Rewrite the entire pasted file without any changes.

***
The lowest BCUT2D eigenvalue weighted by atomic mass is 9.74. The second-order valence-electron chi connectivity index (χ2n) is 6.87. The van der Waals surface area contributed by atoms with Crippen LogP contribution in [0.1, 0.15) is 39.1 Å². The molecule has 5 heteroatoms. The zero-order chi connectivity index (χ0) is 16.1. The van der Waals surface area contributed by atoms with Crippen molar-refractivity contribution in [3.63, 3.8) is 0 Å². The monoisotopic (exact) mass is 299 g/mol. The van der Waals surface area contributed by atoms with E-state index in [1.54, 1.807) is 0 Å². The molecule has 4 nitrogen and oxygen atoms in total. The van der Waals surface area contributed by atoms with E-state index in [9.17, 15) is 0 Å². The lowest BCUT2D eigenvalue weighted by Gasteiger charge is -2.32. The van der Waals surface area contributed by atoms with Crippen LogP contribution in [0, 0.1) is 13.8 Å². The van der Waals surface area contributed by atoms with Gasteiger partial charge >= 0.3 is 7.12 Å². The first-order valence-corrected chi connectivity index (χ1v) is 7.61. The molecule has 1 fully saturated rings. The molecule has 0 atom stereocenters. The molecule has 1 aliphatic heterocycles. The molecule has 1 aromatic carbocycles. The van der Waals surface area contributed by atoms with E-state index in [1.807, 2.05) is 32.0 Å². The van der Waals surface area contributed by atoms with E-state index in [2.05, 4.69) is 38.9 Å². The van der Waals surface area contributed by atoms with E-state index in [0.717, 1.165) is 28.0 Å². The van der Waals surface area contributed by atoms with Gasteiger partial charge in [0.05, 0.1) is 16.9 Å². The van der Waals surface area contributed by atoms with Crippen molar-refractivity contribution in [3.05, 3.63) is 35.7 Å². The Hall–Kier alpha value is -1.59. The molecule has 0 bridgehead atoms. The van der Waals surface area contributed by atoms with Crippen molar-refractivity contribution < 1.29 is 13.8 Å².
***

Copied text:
The lowest BCUT2D eigenvalue weighted by atomic mass is 9.74. The second-order valence-electron chi connectivity index (χ2n) is 6.87. The van der Waals surface area contributed by atoms with Crippen LogP contribution in [0.1, 0.15) is 39.1 Å². The molecule has 5 heteroatoms. The zero-order chi connectivity index (χ0) is 16.1. The van der Waals surface area contributed by atoms with Crippen molar-refractivity contribution in [3.63, 3.8) is 0 Å². The monoisotopic (exact) mass is 299 g/mol. The van der Waals surface area contributed by atoms with E-state index in [1.54, 1.807) is 0 Å². The molecule has 4 nitrogen and oxygen atoms in total. The van der Waals surface area contributed by atoms with E-state index in [9.17, 15) is 0 Å². The lowest BCUT2D eigenvalue weighted by Gasteiger charge is -2.32. The van der Waals surface area contributed by atoms with Crippen LogP contribution in [0, 0.1) is 13.8 Å². The van der Waals surface area contributed by atoms with Gasteiger partial charge >= 0.3 is 7.12 Å². The first-order valence-corrected chi connectivity index (χ1v) is 7.61. The molecule has 1 fully saturated rings. The molecule has 0 atom stereocenters. The molecule has 1 aliphatic heterocycles. The molecule has 1 aromatic carbocycles. The van der Waals surface area contributed by atoms with E-state index in [1.807, 2.05) is 32.0 Å². The van der Waals surface area contributed by atoms with E-state index in [2.05, 4.69) is 38.9 Å². The van der Waals surface area contributed by atoms with E-state index in [0.717, 1.165) is 28.0 Å². The van der Waals surface area contributed by atoms with Gasteiger partial charge in [0.05, 0.1) is 16.9 Å². The van der Waals surface area contributed by atoms with Crippen molar-refractivity contribution in [3.05, 3.63) is 35.7 Å². The Hall–Kier alpha value is -1.59. The molecule has 0 bridgehead atoms. The van der Waals surface area contributed by atoms with Crippen molar-refractivity contribution < 1.29 is 13.8 Å².